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  • Lash 41 (1995-1997)
  • Ailment (1996-1998)
  • Heterodyne (1998-2000)
  • The Jeta Grove (2001-2003)
  • Shortwave Dahlia (2004-2010)
  • The Near Reaches (2010-2012)
  • Solo work (2012-present)
  • The Pneumatic Girls (2013-2014)
  • Blindcopy (2020)


Ailment came into being during the fall before I left Lash 41, which by that time had become Bleakhouse. I had fallen in love with Sebadoh and The Rise & Fall of Ziggy Stardust and the Spiders From Mars, and there was tumult slowly rising to a boil within that band, so inevitably I saw myself out the door. I wanted to be a frontman and that band had the right person for the role.

Jeff Bourns and I were joined at the hip. I’d spend hours in his upstairs apartment where we’d listen to Bauhaus and The Cure, and furiously write songs (and recorded some of the better ones … wish I knew where those cassettes were now). We’d stay up so late, eventually put on Space Ghost Coast to Coast, and giggle maniacally. I’m not even sure the show was that funny.


So … I actually don’t remember when or how, but we met up with this smart, good-natured guy named Richard Gobble (pronounced with the long o sound) who could play bass and was really enthusiastic about our ideas, so we got him in the band. We’d go over to his apartment with what little equipment we had and woodshed new ideas, refine old ones, and work up a pretty good assortment of cover songs.

Then we met up with a really enthusiastic lady named Tammie McClure – she went by Tam at the time. Jeff and I met up with her at a McDonalds over near Conway, where we resided. She was venturing into artist management and we ended up working with her, which resulted in shows in neighboring towns and time booked in a recording studio. Blue Chair Studios, helmed by Darian Stribling (of Little Rock band Two Minutes Hate fame) with whom we recorded an EP we would rather dramatically title Passion’s Last Gasp.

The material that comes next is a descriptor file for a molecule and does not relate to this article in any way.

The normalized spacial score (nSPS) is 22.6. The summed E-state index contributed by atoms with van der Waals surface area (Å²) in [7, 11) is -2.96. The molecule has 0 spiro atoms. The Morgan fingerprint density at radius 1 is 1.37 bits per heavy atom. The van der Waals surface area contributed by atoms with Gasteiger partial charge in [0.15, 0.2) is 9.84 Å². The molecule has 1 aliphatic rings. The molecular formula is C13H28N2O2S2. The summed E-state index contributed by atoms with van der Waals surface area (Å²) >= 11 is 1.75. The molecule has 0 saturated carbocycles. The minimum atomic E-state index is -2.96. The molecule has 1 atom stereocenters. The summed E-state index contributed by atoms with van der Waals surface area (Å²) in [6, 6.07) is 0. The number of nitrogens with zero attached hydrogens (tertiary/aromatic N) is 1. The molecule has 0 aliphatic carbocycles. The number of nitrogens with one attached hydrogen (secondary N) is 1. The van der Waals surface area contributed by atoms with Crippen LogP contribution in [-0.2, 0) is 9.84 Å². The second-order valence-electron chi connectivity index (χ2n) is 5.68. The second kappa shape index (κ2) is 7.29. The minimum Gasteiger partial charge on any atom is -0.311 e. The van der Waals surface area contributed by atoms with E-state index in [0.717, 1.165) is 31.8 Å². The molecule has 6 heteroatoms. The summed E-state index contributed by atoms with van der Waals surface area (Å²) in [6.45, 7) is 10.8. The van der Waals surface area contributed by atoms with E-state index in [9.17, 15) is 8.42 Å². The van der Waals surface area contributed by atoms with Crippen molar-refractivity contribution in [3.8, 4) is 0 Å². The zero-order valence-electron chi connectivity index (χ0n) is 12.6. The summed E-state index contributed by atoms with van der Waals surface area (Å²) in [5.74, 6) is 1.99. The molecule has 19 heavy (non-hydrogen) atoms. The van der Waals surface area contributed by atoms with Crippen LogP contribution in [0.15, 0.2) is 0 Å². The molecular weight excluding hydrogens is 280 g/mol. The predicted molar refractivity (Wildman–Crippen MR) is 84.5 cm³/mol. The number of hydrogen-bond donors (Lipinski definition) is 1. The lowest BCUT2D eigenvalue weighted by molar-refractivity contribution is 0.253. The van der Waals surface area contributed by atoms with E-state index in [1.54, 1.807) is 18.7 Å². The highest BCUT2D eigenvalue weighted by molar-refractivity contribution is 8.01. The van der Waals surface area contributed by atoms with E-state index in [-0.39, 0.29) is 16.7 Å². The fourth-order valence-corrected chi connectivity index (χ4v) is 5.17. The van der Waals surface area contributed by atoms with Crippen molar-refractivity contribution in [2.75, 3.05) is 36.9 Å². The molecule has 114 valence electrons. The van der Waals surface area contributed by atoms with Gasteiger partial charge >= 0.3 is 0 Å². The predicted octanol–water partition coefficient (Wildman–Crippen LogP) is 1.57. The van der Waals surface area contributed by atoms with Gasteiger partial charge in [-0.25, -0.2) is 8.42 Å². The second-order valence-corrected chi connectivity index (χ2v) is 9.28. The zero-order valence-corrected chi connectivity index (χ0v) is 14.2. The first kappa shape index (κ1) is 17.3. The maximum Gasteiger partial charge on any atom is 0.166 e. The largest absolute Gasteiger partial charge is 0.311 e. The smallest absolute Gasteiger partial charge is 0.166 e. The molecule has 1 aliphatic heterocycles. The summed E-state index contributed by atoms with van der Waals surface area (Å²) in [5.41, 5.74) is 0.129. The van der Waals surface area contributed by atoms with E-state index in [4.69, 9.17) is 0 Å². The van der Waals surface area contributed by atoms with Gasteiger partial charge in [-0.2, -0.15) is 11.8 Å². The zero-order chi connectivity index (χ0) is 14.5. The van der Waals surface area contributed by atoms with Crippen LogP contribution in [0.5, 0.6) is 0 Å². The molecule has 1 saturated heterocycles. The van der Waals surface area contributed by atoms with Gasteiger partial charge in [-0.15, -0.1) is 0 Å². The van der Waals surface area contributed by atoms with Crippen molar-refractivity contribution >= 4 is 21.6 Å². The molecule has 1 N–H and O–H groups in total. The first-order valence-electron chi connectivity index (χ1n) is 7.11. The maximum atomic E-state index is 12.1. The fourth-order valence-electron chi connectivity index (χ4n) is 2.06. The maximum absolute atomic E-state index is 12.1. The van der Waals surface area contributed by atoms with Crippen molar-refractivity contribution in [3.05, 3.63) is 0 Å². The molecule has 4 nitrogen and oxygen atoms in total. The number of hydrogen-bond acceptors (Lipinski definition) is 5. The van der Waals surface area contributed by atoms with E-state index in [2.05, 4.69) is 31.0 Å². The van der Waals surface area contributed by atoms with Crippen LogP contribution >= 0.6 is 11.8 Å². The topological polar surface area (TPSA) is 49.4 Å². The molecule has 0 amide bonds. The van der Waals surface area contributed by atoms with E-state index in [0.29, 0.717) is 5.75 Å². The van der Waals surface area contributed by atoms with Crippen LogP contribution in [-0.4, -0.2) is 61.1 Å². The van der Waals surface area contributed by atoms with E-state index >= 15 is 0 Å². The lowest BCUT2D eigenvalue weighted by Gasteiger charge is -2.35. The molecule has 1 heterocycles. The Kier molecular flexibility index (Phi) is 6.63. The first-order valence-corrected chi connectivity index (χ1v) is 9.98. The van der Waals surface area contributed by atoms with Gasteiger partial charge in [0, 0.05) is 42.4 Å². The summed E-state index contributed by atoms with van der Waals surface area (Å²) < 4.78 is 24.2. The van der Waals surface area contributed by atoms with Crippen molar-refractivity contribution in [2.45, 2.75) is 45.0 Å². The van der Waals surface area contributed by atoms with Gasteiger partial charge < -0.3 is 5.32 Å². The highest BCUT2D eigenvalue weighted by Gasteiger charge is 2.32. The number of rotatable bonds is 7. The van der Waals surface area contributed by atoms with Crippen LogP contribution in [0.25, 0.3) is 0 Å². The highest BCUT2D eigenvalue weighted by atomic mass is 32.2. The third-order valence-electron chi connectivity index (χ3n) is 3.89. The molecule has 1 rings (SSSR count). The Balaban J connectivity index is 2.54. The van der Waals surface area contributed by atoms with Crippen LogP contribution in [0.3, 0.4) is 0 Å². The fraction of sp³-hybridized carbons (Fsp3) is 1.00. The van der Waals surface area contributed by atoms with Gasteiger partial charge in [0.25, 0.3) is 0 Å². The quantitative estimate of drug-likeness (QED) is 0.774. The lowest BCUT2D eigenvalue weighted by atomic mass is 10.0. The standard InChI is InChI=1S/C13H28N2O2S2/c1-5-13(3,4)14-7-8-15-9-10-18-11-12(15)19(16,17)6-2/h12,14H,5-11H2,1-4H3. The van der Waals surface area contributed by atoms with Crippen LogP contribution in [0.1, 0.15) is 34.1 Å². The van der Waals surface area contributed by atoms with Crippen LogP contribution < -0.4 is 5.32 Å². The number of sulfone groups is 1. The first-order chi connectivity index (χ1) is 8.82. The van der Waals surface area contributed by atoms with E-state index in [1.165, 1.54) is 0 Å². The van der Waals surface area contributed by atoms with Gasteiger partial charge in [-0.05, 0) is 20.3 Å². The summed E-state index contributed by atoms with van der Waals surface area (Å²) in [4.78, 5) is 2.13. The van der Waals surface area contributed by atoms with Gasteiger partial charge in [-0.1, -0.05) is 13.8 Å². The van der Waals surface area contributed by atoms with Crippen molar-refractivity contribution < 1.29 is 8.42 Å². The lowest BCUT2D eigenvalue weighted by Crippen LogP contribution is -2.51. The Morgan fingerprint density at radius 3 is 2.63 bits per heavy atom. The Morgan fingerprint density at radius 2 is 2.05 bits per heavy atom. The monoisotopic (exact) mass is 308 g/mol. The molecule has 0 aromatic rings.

Honestly, the name doesn’t suit the music in hindsight. As early writing-for-a-band goes, the songs were earnest but pretty dramatic and overwrought. Lyrically, that is. I think I was pulling from the slightly cryptic poncy Simon le Bon, the heart-on-sleeve Lou Barlow songs, and definitely Bowie. Mixed results.

As for guitar, Jeff could always pluck really great ideas from the ether … those riffs and leads were and are still fantastic. Wish I had a copy of it.

Richard had a knack for arrangements, and was a good bassist. Pretty damned supportive of the democratic process of this trio too.

By the way, it’s worth noting that our last few ideas were a considerable improvement. I recall one called “Astronaut” that was sort of a slightly more 90s variant of that Bowie “Major Tom” type story. A cassette of demos disappeared around the time of the end of the group. I hate that.

As for the shows. Tam got us in a few and had goodwill built up with these people. They were in strange places and I’m not sure we ever won anybody over, but they were my first experiences as a frontman which allowed me to make a ton of my rookie mistakes very early on!


Eventually, things got a little dicey. We had an outdoor show at the University of Central Arkansas and were ignored outright by the majority of the few attendees. I threw the mic off the stage at the end. I was really frustrated. I had not yet learned that being ignored was part of the process. All I could think about was how hard we had been working at it, and how it stung for no one to be noticing it.

Also, I won’t speak for Jeff, but a rift grew between myself and Richard to the point of shouting and palpable tension. I am willing to take credit for most of the trouble – as Jeff and I began to really understand what we envisioned for Ailment, my willingness to listen to and compromise creatively evaporated … to the point that we had Tam fire him. Sorry behavior from me.

Later on I briefly reconnected with Richard. Water under the bridge and all that. He didn’t owe me any forgiveness or grace, but I greatly appreciate it.

At that point, Jeff ended up having new obligations and that was that. I spent three or four months doing very little music, but of course I can’t stay away for long …

  • 1998 – Passion’s Last Gasp